WASHINGTON (Reuters) - Agricultural inspectors have seized 1,304 giant African snails, one of the world's most destructive invasive species, from sites around the United States, the Department of Agriculture said on Friday.
The slimy pests, which can grow as big as rats, eat up to 500 different kinds of plants and can damage buildings and humans' health. They are a particular problem in Florida, where an extermination campaign is under way.
The Agriculture Department said in a statement that officials with the Animal and Plant Health Inspection Service seized an adult giant African snail and 284 juvenile snails on New York's Long Island on June 26.
The snail came from a seller in Georgia who owned 949 of them. He told officials they were originally bought from a British source and were sent to the United States by mail.
All the snails were seized. Based on information from the Georgia man, the inspection service also confiscated one giant snail apiece in Indiana, Pennsylvania and Albany, New York.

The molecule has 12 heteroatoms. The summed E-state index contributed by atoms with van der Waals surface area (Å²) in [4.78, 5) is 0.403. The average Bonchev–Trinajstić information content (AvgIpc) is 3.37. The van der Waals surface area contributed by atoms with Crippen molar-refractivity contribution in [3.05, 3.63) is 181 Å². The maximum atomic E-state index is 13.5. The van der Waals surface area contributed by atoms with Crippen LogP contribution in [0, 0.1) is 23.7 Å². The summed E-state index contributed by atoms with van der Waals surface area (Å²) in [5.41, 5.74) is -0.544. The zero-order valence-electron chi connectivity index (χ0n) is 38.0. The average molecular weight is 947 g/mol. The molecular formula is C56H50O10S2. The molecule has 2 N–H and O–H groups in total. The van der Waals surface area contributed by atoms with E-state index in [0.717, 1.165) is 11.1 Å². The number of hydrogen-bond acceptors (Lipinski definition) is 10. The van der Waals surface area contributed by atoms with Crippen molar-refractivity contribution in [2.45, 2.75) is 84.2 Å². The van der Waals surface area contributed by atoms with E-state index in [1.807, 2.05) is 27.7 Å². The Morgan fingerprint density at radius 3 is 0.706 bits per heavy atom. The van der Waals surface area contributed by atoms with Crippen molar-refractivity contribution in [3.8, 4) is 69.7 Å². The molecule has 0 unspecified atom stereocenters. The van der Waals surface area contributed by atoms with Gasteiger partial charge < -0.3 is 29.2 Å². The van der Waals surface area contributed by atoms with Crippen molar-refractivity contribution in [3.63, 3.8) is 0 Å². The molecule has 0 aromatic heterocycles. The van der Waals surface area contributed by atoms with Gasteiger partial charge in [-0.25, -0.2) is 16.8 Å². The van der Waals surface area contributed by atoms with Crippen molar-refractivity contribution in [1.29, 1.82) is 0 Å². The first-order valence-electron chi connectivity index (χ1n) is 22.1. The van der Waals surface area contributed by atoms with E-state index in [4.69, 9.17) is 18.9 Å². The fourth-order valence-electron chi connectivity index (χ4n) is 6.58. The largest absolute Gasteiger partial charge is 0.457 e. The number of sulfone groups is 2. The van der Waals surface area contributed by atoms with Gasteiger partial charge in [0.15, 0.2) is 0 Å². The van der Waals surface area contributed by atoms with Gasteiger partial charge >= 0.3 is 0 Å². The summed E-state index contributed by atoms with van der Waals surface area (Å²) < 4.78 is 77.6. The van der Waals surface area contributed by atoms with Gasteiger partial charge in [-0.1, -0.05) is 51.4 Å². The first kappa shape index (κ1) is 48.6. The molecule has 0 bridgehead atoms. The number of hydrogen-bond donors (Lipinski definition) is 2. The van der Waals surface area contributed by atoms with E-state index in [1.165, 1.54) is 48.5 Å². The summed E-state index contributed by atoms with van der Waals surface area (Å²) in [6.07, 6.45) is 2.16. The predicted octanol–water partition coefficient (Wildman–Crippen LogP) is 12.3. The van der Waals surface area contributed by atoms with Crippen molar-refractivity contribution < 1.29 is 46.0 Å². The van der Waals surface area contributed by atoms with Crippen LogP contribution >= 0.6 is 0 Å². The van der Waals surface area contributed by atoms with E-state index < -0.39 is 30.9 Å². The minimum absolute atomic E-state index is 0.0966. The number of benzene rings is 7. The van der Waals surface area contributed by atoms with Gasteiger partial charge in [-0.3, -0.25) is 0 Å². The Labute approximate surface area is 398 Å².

Inspection service officials also seized 67 snails in July that had been imported from Nigeria to the United States via Los Angeles.
Importation of giant African snails into the United States is illegal without an inspection service permit, and the agency is not issuing them, the statement said.
The snails can eat up to 500 different kinds of plants and can carry a parasitic nematode that causes meningitis in humans.
A giant African snail can reproduce quickly, producing about 1,200 eggs a year. They also can devour plaster and stucco in their search for calcium they need to grow their shells.
The giant African snail was first found in southern Florida in the 1960s and it took 10 years and $1 million to eradicate it. The animal was reintroduced in Florida in 2011.
The snails are collected or eaten by some people. They may have been introduced to Florida by a Miami group practicing Santeria, a religion with West African and Caribbean roots that was found in 2012 to be using the snails in its rituals.
(Reporting by Ian Simpson; Editing by Bill Trott)